Event 2) The leader of a CMC trip could not hold his sitting glissade and went over a cliff 1/3 of the way down the N face of El Diente and landed on the axe and broke it in half. I belayed him the rest of the way down in self arrest and he was at the end of the rope to the bottom of the valley. Very steep for the lower part but moderate where he lost control. His axe was similar to mine meaning it had a pointy pick and wood shaft.
These two events showed me that the pick did not matter. In soft snow in #2 it did not stop him. (More later about axes). Ice on #1 did not stop me. The wood shaft axe is now a decoration on my office wall.
Lesson A) Snow composition is variable, try to evaluate it before the slide.
Lesson B) Be ready for a screamer on a steep slope and know what to do (see below).
Lesson C) Make sure the slope run out is flat. No lesson required for wood shafts. Nobody uses them.
Event 3) Descent down the N couloir of Crestone, I had my present axe which has a sharp re-grind to positive clearance. Same result as #1. The short snow chute looked easy as my speed was predicted as slow. I bounced on the rocks at the bottom of the snow. I took most of the blow with my pack which had a 3" tear on its bottom. I had to sit on a soft pillow for the next 3 months due to the bad bruise on my bottom
Lesson 4) My good friend started out from the top of Taylor glacier. The snow was soft enough for a glissade but his initial velocity had him going to fast for comfort. The tried all the text book methods to self arrest. The final thing is he dug in his boots and proceeded to tumble. I judged he would have made it on a sitting slide if he had not tried to stop. Sure is would have been fast but he came to rest without any self action. He was laid up with a sprained ankle for a time. He hobbled out since the rangers did not get to him until he was almost back to the car. BTW, I think the slope was too steep for me to try. I guess I am getting more careful in my old age.
Lesson D) What is the max angle for a safe slide? I submit it is less than Taylor, However many others I know have done it. Is speed bad or is technique bad?
Event 5) Saint Marys glacier last spring with soft PM snow about 10 others did a great sitting slides. The trench was deep and the drop from the top was about 10 feet. I landed in the hole and did a forward flip. I did not want to tumble so I wrenched my self to the side but could not get purchase in the soft snow so I proceeded to the run-out rolling sideways. No injuries except for my pride. The students were amazed as was I. I did not release my axe and the only ill result was the snow down my neck and backside.
Lesson E) Do not jump off cornices as the chance to tumble is great and injury is likely to say nothing about the excessive speed.
Event 6) BMS student sitting glissade off Pettingell. Easy to moderate and not a fast slope in my judgement. One student let the snow pile up in his crotch and with legs splayed he tore his knee up badly. He had to be carried out and required surgery for knee repair.
Lesson F) Bad technique and/or improper instruction and/or inattention caused his leg to project out and he rolled over on the leg. The legs are not inanimate objects but should be active in order to control the direction and snow buildup. Steve mentions the sitting method using the feet to slow and control. I find this method effective but needs practice. I use this method most of the time. Just keep the axe at the ready. The use the spike to slow and steer when speed builds up is another alternative to letting the snow build up in the crotch PS, Not Paul's student.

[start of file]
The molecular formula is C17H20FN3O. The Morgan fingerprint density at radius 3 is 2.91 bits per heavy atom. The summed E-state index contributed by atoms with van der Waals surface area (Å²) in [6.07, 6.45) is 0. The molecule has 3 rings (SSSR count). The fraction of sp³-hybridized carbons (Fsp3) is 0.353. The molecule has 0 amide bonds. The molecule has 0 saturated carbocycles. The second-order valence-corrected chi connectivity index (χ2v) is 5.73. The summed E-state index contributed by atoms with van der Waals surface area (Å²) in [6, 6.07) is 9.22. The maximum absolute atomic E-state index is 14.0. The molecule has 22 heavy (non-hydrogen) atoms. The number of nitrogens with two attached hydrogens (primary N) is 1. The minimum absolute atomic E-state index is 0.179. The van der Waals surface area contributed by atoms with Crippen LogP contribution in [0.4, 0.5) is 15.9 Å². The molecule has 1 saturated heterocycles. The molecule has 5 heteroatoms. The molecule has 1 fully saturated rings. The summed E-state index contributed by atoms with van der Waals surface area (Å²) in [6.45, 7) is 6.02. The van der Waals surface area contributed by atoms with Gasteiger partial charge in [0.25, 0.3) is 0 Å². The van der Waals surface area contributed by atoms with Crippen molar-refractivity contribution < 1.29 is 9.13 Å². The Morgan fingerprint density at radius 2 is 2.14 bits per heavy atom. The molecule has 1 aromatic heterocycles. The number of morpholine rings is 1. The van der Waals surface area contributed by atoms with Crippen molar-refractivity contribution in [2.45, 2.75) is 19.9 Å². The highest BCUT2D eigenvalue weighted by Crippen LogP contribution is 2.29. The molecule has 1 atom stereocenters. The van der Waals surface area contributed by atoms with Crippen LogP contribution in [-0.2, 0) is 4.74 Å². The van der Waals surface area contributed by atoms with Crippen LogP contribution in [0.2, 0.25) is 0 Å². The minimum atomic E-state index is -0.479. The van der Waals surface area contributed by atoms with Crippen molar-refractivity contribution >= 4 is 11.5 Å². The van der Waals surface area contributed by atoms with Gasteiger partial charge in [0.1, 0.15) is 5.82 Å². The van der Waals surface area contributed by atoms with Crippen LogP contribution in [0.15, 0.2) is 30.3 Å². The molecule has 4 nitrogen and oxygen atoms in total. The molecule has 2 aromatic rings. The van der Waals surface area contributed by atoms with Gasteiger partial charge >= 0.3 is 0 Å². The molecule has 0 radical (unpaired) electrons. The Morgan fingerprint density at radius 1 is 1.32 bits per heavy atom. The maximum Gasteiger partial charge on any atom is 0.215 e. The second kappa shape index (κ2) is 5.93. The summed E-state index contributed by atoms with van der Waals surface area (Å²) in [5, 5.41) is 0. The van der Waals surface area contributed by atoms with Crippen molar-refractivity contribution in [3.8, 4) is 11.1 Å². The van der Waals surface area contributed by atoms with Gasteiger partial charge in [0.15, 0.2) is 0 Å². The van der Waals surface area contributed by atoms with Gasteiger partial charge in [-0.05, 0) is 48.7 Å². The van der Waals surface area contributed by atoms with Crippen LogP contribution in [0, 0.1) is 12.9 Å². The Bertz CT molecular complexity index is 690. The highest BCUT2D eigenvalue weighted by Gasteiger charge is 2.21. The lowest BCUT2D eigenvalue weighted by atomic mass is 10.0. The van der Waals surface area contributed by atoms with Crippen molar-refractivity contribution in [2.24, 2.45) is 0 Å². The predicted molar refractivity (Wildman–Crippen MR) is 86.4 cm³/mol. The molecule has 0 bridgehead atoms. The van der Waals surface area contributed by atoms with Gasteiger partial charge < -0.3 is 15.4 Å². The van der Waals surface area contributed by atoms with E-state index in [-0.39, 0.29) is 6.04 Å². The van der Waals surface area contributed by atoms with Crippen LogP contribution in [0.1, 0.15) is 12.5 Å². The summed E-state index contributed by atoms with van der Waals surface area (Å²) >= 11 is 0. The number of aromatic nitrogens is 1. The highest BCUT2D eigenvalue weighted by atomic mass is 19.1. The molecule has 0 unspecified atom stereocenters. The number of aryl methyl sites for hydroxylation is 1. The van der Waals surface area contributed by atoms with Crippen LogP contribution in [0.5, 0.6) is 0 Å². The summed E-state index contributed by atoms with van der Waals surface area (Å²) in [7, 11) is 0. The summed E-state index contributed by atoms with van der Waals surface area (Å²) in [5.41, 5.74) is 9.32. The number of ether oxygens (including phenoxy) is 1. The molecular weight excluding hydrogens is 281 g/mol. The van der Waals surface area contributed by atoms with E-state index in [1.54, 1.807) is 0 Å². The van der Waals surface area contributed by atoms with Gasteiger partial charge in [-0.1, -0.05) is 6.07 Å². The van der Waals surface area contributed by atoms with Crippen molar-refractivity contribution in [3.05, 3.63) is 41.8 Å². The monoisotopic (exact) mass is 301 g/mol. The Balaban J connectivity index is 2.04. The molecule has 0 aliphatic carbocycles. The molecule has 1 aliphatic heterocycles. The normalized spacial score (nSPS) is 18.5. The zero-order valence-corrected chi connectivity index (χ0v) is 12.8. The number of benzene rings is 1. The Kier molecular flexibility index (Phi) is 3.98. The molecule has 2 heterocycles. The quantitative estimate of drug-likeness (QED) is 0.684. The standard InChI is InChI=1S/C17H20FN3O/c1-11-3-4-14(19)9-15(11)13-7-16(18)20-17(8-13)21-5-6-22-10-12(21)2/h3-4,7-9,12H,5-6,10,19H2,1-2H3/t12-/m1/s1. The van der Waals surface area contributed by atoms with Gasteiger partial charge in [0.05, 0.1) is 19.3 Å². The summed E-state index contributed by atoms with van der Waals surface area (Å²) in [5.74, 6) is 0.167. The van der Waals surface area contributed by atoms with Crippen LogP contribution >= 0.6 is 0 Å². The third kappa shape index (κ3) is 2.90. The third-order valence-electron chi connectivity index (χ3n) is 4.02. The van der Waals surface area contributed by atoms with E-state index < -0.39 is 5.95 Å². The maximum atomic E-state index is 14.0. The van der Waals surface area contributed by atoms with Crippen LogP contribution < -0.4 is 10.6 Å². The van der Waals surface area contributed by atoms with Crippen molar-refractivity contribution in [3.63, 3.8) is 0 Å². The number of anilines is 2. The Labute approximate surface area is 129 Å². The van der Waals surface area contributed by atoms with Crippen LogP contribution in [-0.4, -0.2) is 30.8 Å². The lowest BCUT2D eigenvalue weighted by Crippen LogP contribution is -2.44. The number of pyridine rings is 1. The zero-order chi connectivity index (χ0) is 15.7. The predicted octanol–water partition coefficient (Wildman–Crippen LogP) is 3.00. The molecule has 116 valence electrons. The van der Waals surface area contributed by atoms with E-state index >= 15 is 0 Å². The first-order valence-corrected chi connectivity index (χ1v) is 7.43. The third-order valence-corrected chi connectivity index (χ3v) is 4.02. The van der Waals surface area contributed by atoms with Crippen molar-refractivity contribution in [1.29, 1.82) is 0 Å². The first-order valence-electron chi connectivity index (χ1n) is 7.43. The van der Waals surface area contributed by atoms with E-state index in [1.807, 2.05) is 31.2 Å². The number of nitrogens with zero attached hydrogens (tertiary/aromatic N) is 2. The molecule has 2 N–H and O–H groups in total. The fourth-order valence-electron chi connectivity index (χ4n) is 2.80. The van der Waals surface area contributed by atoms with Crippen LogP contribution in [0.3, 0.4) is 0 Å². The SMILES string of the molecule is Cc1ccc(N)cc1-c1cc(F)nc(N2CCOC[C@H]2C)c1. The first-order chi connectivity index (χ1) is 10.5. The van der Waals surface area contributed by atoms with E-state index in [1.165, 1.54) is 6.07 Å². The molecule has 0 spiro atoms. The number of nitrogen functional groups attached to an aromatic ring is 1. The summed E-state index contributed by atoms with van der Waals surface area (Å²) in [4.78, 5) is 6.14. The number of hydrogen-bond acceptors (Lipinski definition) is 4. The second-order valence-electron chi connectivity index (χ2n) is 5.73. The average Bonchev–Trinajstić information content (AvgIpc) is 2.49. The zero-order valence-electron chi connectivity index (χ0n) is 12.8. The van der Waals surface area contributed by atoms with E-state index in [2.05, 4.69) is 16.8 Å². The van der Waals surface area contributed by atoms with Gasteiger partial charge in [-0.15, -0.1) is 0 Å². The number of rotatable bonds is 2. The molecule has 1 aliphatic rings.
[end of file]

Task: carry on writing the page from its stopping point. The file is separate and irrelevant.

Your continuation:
Bill is a conservative instructor and his advice is quite correct and prudent.
I agree with Steve about axes. The grind is not very important for soft snow but when you are desperate for some unpredicted event that needs protection. I would not be without my POSITIVE axe pick. The positive clearance has no influence in normal soft snow. A positive clearance will help in firm snow but nothing is effective against hard ice. The positive clearance is invaluable for self anchor when resting on that hard glacier. I have been able to do things with my positive clearance axe that would not be possible with negative clearance. I truly believe that the reason for dull picks, positive clearance picks, and dull adze has to do with the perception that the manufacturer has less liability. (Dumb equipment for dumb people??). I believe Freedom of the Hills is correct. The question is, can you hold a the axe when it grabs? For sure if speed is high you should not try to stop no matter what kind of axe you have or you will loose control if it grabs. So if you know the conditions then you will have correct conduct. I hope you will be lucky like me. My lessons do not include going too fast because I like to go fast. BUT, the other lessons are to remind me to use care.
PS my longest glissade was from Mt. Shasta in the afternoon. I do not remember the numbers, but I was below tree line at the end. It was about the same vertical as my out of control fall in incident #1. Very Fast and wet with my slickest over pants. And, yes, I decided to risk lessons D and E.
Howard Hansen adds:
One way to keep up the mental awareness of hazards in the mountains is to read the annual "Accidents in North American Mountaineering", latest issue is 2001. Well worth the price and published by the American Alpine Club. Colorado is well represented; I am sure they would like to add Doug's experience to their database (if not reported, nobody else can learn from your mistakes.) There are categories for everything - such as, "Fall on snow, loss of control-voluntary glisade, inexperience," and so forth. The Immediate Cause category for 2000 USA (Canada is separate) 30 "accidents" for Slip on snow or ice, 11 for loss of control/glissade.